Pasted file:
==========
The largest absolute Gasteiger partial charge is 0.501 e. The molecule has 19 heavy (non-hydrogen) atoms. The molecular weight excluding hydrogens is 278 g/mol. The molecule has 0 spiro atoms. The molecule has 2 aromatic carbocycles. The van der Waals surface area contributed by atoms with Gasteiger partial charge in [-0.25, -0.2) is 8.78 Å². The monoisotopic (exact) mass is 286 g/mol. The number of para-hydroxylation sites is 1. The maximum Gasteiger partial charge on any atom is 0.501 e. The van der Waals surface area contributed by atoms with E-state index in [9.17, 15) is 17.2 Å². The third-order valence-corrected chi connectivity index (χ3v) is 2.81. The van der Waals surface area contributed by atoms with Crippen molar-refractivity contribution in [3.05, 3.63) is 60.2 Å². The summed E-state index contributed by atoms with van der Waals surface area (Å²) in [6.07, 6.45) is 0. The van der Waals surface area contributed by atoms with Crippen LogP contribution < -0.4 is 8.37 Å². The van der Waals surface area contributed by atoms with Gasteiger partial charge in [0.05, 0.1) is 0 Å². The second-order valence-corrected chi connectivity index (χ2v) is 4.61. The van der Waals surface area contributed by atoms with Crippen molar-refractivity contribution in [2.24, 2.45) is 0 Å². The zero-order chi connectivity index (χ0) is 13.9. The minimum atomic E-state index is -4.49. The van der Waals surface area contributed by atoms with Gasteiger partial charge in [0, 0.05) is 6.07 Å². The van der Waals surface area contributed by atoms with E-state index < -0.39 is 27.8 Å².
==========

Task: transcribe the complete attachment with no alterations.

The largest absolute Gasteiger partial charge is 0.501 e. The molecule has 19 heavy (non-hydrogen) atoms. The molecular weight excluding hydrogens is 278 g/mol. The molecule has 0 spiro atoms. The molecule has 2 aromatic carbocycles. The van der Waals surface area contributed by atoms with Gasteiger partial charge in [-0.25, -0.2) is 8.78 Å². The monoisotopic (exact) mass is 286 g/mol. The number of para-hydroxylation sites is 1. The maximum Gasteiger partial charge on any atom is 0.501 e. The van der Waals surface area contributed by atoms with E-state index in [9.17, 15) is 17.2 Å². The third-order valence-corrected chi connectivity index (χ3v) is 2.81. The van der Waals surface area contributed by atoms with Crippen molar-refractivity contribution in [3.05, 3.63) is 60.2 Å². The summed E-state index contributed by atoms with van der Waals surface area (Å²) in [6.07, 6.45) is 0. The van der Waals surface area contributed by atoms with Crippen LogP contribution < -0.4 is 8.37 Å². The van der Waals surface area contributed by atoms with Gasteiger partial charge in [0.05, 0.1) is 0 Å². The second-order valence-corrected chi connectivity index (χ2v) is 4.61. The van der Waals surface area contributed by atoms with Crippen molar-refractivity contribution in [2.24, 2.45) is 0 Å². The zero-order chi connectivity index (χ0) is 13.9. The minimum atomic E-state index is -4.49. The van der Waals surface area contributed by atoms with Gasteiger partial charge in [0, 0.05) is 6.07 Å². The van der Waals surface area contributed by atoms with E-state index < -0.39 is 27.8 Å².